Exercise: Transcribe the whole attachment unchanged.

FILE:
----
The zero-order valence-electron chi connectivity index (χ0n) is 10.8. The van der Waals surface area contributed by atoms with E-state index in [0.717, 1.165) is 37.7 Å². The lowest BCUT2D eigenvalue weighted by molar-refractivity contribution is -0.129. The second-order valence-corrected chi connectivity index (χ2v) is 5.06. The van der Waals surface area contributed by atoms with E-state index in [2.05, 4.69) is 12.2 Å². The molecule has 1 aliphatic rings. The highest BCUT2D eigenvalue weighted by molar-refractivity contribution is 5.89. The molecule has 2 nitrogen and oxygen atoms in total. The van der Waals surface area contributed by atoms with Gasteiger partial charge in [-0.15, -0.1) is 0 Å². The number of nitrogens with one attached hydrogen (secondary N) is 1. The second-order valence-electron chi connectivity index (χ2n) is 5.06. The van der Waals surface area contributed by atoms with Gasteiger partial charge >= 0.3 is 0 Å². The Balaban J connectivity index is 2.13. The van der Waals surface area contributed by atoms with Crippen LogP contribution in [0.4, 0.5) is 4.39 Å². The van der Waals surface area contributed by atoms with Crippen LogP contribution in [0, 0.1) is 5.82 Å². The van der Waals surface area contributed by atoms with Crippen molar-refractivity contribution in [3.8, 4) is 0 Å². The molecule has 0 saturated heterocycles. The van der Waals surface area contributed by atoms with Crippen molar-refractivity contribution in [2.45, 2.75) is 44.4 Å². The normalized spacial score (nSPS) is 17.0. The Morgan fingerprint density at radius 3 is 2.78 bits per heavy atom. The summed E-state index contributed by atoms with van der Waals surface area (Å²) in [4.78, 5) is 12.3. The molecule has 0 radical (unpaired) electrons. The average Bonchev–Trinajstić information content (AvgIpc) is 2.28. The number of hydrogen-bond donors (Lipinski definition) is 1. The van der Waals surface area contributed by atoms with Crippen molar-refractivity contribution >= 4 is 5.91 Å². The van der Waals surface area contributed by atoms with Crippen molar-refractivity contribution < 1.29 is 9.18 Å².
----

The zero-order valence-electron chi connectivity index (χ0n) is 10.8. The van der Waals surface area contributed by atoms with E-state index in [0.717, 1.165) is 37.7 Å². The lowest BCUT2D eigenvalue weighted by molar-refractivity contribution is -0.129. The second-order valence-corrected chi connectivity index (χ2v) is 5.06. The van der Waals surface area contributed by atoms with E-state index in [2.05, 4.69) is 12.2 Å². The molecule has 1 aliphatic rings. The highest BCUT2D eigenvalue weighted by molar-refractivity contribution is 5.89. The molecule has 2 nitrogen and oxygen atoms in total. The van der Waals surface area contributed by atoms with Gasteiger partial charge in [-0.15, -0.1) is 0 Å². The number of nitrogens with one attached hydrogen (secondary N) is 1. The second-order valence-electron chi connectivity index (χ2n) is 5.06. The van der Waals surface area contributed by atoms with Gasteiger partial charge >= 0.3 is 0 Å². The Balaban J connectivity index is 2.13. The van der Waals surface area contributed by atoms with Crippen LogP contribution in [0.4, 0.5) is 4.39 Å². The van der Waals surface area contributed by atoms with Crippen LogP contribution in [0, 0.1) is 5.82 Å². The van der Waals surface area contributed by atoms with Crippen molar-refractivity contribution in [3.8, 4) is 0 Å². The molecule has 0 saturated heterocycles. The van der Waals surface area contributed by atoms with Crippen molar-refractivity contribution in [2.45, 2.75) is 44.4 Å². The normalized spacial score (nSPS) is 17.0. The Morgan fingerprint density at radius 3 is 2.78 bits per heavy atom. The summed E-state index contributed by atoms with van der Waals surface area (Å²) in [4.78, 5) is 12.3. The molecule has 0 radical (unpaired) electrons. The average Bonchev–Trinajstić information content (AvgIpc) is 2.28. The number of hydrogen-bond donors (Lipinski definition) is 1. The van der Waals surface area contributed by atoms with Crippen molar-refractivity contribution >= 4 is 5.91 Å². The van der Waals surface area contributed by atoms with Crippen molar-refractivity contribution < 1.29 is 9.18 Å².